You Need To Know About Fishing Rods...
Imagine standing on the bank of a swiftly moving stream in the shade of a gnarled willow, your
fishing rod bent beneath the weight of an unusually large catch. The type of
rod you choose is important for a moment like this. It can determine whether or not you land that fish.
If you are about to choose a fishing rod for any
purpose, this complete guide will show you everything you
need to know...
A fishing rod is a rod of graphite, fibreglass, steel, wood or bamboo that is used for the purpose of catching fish. Fishing filament, also called fishing line, is threaded through the ferrules (eyes) along the flexible rod.
One end winds around a fishing reel, which is located at the base of the pole.
The other end of the line has a barbed hook attached to it. This hook is where you place the bait.
Your reel has a handle which you turn to reel in the line once a fish has taken the bait.
Fishing rods vary in size between 4 feet (for children) and 16 feet. The average rod is 6 feet in length. The longer the rod, the more force is put on the angler's arms.
However, your fishing rod is the backbone of your fishing tackle and you need to choose a rod that is right for you.
Fishing Rod Is Right For You?
The length of the rod you choose depends on two things. The first is the species of fish that you wish to catch. The other thing you have to consider is the landscape of the fishing location and the type of water.
If the landscape around your fishing hole has a lot of trees and overhead branches, a short, flexible rod is best. Short strong rods are best for landing game fish. Flexible, thin rods that are 10 to 12 feet in length are best if wind conditions are moderate.
Stronger and thicker rods should be used for large, aggressive fish such as northern pike, muskellunge, walleye and Arctic char. These fish would quickly snap a light and more flexible pole.
Flexibility, which is the amount that the rod can be bent before breaking, can be determined by the diameter of the pole. Light rods are thin and flexible, while stronger rods are thicker and more rigid.
When you look at a fishing rod, you will see several metal rings that are spaced from the handle to the tip. These are ferrules. They guide your fishing line and help it to cast and retrieve smoothly. The tip ferrule directs your cast.
Your rod probably also has a reel seat that helps secure the reel to your
rod - the reel seat is placed near the handle grip.
Your rod is the most important tool that you will use while fishing and they come in a wide range of types, styles and lengths.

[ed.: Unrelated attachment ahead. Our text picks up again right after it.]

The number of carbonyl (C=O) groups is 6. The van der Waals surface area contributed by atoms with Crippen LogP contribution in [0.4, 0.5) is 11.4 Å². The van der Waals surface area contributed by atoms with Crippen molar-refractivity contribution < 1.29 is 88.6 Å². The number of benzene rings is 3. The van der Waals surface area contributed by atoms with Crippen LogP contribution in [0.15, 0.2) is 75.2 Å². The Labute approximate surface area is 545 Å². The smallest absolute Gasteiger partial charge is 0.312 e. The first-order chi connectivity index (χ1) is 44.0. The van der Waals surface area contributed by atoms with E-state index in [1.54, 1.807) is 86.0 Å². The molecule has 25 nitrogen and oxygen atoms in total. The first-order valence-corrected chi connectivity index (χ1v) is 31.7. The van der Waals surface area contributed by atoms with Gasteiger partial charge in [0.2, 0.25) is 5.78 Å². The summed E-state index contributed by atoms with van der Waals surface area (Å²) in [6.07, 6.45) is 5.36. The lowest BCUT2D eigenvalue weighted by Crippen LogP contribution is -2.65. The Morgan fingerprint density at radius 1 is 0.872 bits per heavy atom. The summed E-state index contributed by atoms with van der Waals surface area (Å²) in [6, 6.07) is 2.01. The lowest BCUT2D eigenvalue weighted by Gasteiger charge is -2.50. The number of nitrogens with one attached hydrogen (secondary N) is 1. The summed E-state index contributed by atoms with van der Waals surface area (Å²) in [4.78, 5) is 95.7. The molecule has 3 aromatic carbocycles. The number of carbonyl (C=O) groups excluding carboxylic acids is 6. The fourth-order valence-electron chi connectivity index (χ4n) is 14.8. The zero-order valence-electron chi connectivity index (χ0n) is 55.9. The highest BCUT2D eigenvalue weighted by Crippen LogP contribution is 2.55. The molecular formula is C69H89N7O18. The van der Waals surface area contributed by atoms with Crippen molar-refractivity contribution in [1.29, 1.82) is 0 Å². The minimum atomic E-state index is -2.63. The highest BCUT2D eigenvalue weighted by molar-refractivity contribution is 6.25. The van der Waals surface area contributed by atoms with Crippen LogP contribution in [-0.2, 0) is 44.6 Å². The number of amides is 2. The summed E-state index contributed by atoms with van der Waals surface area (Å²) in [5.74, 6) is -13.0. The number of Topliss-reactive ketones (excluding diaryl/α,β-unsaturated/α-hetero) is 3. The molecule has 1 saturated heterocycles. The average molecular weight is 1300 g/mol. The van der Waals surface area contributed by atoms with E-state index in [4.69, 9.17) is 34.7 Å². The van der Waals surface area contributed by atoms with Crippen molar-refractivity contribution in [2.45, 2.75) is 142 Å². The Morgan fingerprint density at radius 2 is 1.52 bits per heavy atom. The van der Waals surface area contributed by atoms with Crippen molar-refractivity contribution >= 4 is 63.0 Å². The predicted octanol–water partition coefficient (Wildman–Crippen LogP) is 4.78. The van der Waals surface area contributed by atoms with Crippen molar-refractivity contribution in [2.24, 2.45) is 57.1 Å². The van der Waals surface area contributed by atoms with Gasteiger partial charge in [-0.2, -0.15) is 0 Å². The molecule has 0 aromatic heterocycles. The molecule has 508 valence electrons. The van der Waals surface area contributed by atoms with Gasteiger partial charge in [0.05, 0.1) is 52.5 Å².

As mentioned earlier, types of fishing rods include bamboo,
fibreglass and graphite.
Bamboo rods can be as basic as an inexpensive pole with a line attached, to very expensive handcrafted rods that are used for fly fishing.
Simple bamboo poles are great for kids. Expensive bamboo poles make great fly fishing rods. Bamboo rods run from $5 to hundreds of dollars for handcrafted fly fishing rods. If you are not planning on taking up fly fishing,
fibreglass and graphite rods are best.
Fiberglas rods are great for beginners and kids. They come in a variety of lengths and flexibility. They're reasonably priced and it's easy to find a
fibreglass rod that will fit your needs.
They stand up well and require very little or no maintenance. Experienced anglers prefer graphite rods because they are very lightweight and extremely strong. Graphite is the best of the basic rod types.
If you are just beginning your life as a fisherman, you might consider buying a
pre-packaged rod and reel, but these are not something you will use once you have a little experience under your belt.
If you're not sure you will enjoy fishing, borrow a rod from a family member or friend, instead of investing money in tackle that you may not use for long. More experienced anglers should choose a
fishing rod and reel unit over the pre-packaged ones.
If you would like to become a successful and skilled angler, you need to choose a fishing rod that compliments your style. Your rod is an extension of your arm and the backbone of your fishing tackle.
Choosing a rod doesn't have to be complicated. Take into consideration where and how often you fish. If you're a beginner, buy a reasonably priced rod and
fishing reel and then purchase a more expensive one when you've honed your skills.
Do you plan to freshwater or saltwater fish?
Freshwater fishing is done in lakes, ponds, rivers and streams that are found in the interior of the country. Saltwater fishing is done in oceans and on the coast.
Be sure to choose a rod that is compatible with its job. Though some rods can be used outside of their intended application, it's best to choose a rod that is the right one for the job. This ensures a successful fishing
experience and gives you every chance of catching lots of
fish every time you go fishing...
If you have trouble finding a rod that fits your arms and is as comfortable as a pair of old sneakers, ask a family member or friend who has angling experience to go along to help.
Or seek the assistance of the staff at your local fishing store. They'll be glad to give you a few pointers that will help you choose the fishing rod that is right for you.
We hope this introduction to fishing rods has helped
you decide which is best for your particular needs...To read more about fishing, click
here to return to the Fishing Home Page
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